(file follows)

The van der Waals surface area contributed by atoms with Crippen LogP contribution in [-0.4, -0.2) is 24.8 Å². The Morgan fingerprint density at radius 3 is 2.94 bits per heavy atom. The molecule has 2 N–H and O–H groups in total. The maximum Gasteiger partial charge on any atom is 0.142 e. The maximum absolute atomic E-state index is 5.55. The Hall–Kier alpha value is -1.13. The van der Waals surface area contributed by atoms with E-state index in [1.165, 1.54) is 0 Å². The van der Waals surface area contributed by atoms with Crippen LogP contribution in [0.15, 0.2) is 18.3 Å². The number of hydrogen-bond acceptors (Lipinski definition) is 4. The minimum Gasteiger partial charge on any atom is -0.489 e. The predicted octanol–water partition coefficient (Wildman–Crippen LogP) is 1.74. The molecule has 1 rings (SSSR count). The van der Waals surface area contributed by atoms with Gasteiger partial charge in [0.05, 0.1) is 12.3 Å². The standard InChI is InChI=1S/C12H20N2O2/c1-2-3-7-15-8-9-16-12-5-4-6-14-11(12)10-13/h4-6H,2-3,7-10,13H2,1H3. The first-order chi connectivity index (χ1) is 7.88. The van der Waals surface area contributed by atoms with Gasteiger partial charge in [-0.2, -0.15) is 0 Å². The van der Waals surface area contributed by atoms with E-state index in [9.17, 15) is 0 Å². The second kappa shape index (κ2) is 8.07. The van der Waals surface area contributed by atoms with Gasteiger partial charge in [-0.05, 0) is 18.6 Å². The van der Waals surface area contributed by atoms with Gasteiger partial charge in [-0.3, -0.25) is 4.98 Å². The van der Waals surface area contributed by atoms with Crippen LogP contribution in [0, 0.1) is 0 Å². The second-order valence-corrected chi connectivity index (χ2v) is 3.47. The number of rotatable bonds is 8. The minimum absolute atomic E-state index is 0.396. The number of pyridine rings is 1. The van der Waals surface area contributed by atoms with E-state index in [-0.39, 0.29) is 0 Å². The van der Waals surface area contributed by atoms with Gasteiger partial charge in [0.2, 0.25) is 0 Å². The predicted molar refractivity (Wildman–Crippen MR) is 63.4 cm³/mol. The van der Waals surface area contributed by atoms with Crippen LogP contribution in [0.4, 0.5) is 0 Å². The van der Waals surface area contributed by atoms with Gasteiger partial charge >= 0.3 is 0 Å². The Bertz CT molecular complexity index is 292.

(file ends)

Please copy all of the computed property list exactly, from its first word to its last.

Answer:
The van der Waals surface area contributed by atoms with Crippen LogP contribution in [-0.4, -0.2) is 24.8 Å². The Morgan fingerprint density at radius 3 is 2.94 bits per heavy atom. The molecule has 2 N–H and O–H groups in total. The maximum Gasteiger partial charge on any atom is 0.142 e. The maximum absolute atomic E-state index is 5.55. The Hall–Kier alpha value is -1.13. The van der Waals surface area contributed by atoms with E-state index in [1.165, 1.54) is 0 Å². The van der Waals surface area contributed by atoms with Crippen LogP contribution in [0.15, 0.2) is 18.3 Å². The number of hydrogen-bond acceptors (Lipinski definition) is 4. The minimum Gasteiger partial charge on any atom is -0.489 e. The predicted octanol–water partition coefficient (Wildman–Crippen LogP) is 1.74. The molecule has 1 rings (SSSR count). The van der Waals surface area contributed by atoms with Gasteiger partial charge in [0.05, 0.1) is 12.3 Å². The standard InChI is InChI=1S/C12H20N2O2/c1-2-3-7-15-8-9-16-12-5-4-6-14-11(12)10-13/h4-6H,2-3,7-10,13H2,1H3. The first-order chi connectivity index (χ1) is 7.88. The van der Waals surface area contributed by atoms with Gasteiger partial charge in [-0.2, -0.15) is 0 Å². The van der Waals surface area contributed by atoms with E-state index in [9.17, 15) is 0 Å². The second kappa shape index (κ2) is 8.07. The van der Waals surface area contributed by atoms with Gasteiger partial charge in [-0.05, 0) is 18.6 Å². The van der Waals surface area contributed by atoms with Gasteiger partial charge in [-0.3, -0.25) is 4.98 Å². The van der Waals surface area contributed by atoms with Crippen LogP contribution in [0, 0.1) is 0 Å². The second-order valence-corrected chi connectivity index (χ2v) is 3.47. The number of rotatable bonds is 8. The minimum absolute atomic E-state index is 0.396. The number of pyridine rings is 1. The van der Waals surface area contributed by atoms with E-state index in [-0.39, 0.29) is 0 Å². The van der Waals surface area contributed by atoms with Gasteiger partial charge in [0.2, 0.25) is 0 Å². The predicted molar refractivity (Wildman–Crippen MR) is 63.4 cm³/mol. The van der Waals surface area contributed by atoms with Crippen LogP contribution in [0.4, 0.5) is 0 Å². The van der Waals surface area contributed by atoms with Gasteiger partial charge >= 0.3 is 0 Å². The Bertz CT molecular complexity index is 292.